Members of the Association for Canada Studies in German-speaking Countries, Pons Braley & Gudd are both associate researchers at "Imaginary North", the International laboratory of compared multidisciplinary studies of the representations of North, Montréal, Canada.
Charlotte Coutu, « Making Nothingness Visible: Representations of Marginality in Negative Micro-Narratives from Finland and French Canada (Québec) » (paper)
There is an important tradition in Finland’s and French Canada (Québec)’s art production to represent the common, the « little » people, in what constitutes their daily life, the ordinary. As they are trying to live simple and happy lives, these characters are often confronted with difficulties associated with their inferior position in society but also by their often peripheral position. Engaged in depicting reality, this artistic production has contributed to the representation of the profound and defining struggles that take place inside these somewhat banal stories and has also unveiled the marginal position those subjects occupy in the social and physical space. In line with this tradition influenced by realism, I want to undergo a study of the contemporary representations of this particular form of marginality in literary and cinematographic work from Québec and Finland to understand the narrative construction of those micro-stories and the larger social problematics they unveil. The comparative study of those two art forms will, I believe, allow a more complete and rich analysis of this phenomenon. My selected body of work includes: La pêche blanche (1994) and La danse juive (1999), two novels by Québec writer Lise Tremblay; Curling (2010), a movie by Québec filmmaker Denis Côté; selected short stories from Unohdettu vartti (1986) and Tyhjän tien Paratiisit (1990), by Finnish multidisciplinary artist and writer Rosa Liksom; the novel Valon reunalla (2005) by Finnish writer Maria Peura and, finally, Ariel, the second movie of prominent Finnish filmmaker Aki Kaurismäki’s Proletariat Trilogy. At this point in my research, I suggest that the studied body of work concerns what can be defined as “negative micro-narratives”. I understand this negative as what is created from nothingness, the product of a negative representation of reality. Elements of this negativity include the study of silence, remoteness, isolation, deviancy, violence, all understood within a Nordic context.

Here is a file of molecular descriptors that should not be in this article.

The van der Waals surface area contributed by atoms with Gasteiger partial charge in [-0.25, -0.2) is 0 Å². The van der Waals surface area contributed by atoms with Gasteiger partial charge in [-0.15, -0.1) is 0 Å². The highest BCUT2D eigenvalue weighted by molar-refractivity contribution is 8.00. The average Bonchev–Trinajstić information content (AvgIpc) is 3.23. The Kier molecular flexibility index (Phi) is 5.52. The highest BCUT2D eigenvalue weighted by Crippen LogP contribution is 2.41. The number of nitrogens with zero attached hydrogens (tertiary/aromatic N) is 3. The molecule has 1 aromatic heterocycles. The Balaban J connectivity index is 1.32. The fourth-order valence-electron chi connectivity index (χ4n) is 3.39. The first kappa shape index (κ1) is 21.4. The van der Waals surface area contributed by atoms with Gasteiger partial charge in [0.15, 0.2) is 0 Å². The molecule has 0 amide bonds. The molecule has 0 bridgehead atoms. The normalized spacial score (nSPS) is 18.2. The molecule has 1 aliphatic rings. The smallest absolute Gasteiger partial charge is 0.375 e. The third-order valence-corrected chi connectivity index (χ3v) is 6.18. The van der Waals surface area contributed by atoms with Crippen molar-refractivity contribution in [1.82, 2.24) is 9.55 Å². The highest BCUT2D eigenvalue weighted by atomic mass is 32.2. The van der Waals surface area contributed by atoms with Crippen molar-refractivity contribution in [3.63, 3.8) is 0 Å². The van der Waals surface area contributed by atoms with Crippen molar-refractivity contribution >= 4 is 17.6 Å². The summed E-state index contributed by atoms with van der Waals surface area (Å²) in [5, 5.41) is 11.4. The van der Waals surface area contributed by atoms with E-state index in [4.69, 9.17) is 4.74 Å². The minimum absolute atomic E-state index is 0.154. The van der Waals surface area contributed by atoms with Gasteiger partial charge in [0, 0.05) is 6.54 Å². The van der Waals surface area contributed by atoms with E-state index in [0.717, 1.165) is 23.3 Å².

Charlotte Coutu is a PhD student in literary studies at the Université du Québec à Montréal and at the University of Tampere. She works under the supervision of Daniel Chartier (UQAM), Saija Isomaa (UTA) and Riikka Rossi (UTA). She wrote her Master’s thesis on the study of irony and silence in three of Rosa Liksom’s short-story collections. She is affiliated with the International Laboratory for the Comparative Multidisciplinary Study of Representations of the North and a member of the Centre de recherche interuniversitaire sur la littérature et la culture québécoises (CRILCQ).
Aubyn O’Grady, « Swimming Lessons: Developing a Water Pedagogy to Examine the Entangled, Material, and Intra-Active Enmeshments Between Water, Bodies, and Knowledges » (visual)
Faced with the reality of an impending global water crisis, the Swimming Lessons project was developed as a research-creation event to encourage different ways of thinking and learning in and about water, from a posthuman, new materialist theoretical orientation. Taking the playful position that in order to think about water we should be wet, an Aquatic Lecture Series was organized and performed in various bodies of water across Canada. The result of these performances has been a water pedagogy; a way of figuring a research-creation event that encourages a new way of thinking, teaching, and learning water across disciplines, and underwater.
Aubyn is an artist-researcher whose performative work spans from creating a feminist pro-wrestling league to assembling an amateur synchronized team that performs in lakes to examine human relationships to bodies of water. Aubyn is also a PhD student in the Curriculum, Teaching, and Learning program at the Ontario Institute for Studies in Education at the University of Toronto.
Henning Wærp, « The Polar Bear in Nordic Literature for Children and Young Adults » (paper)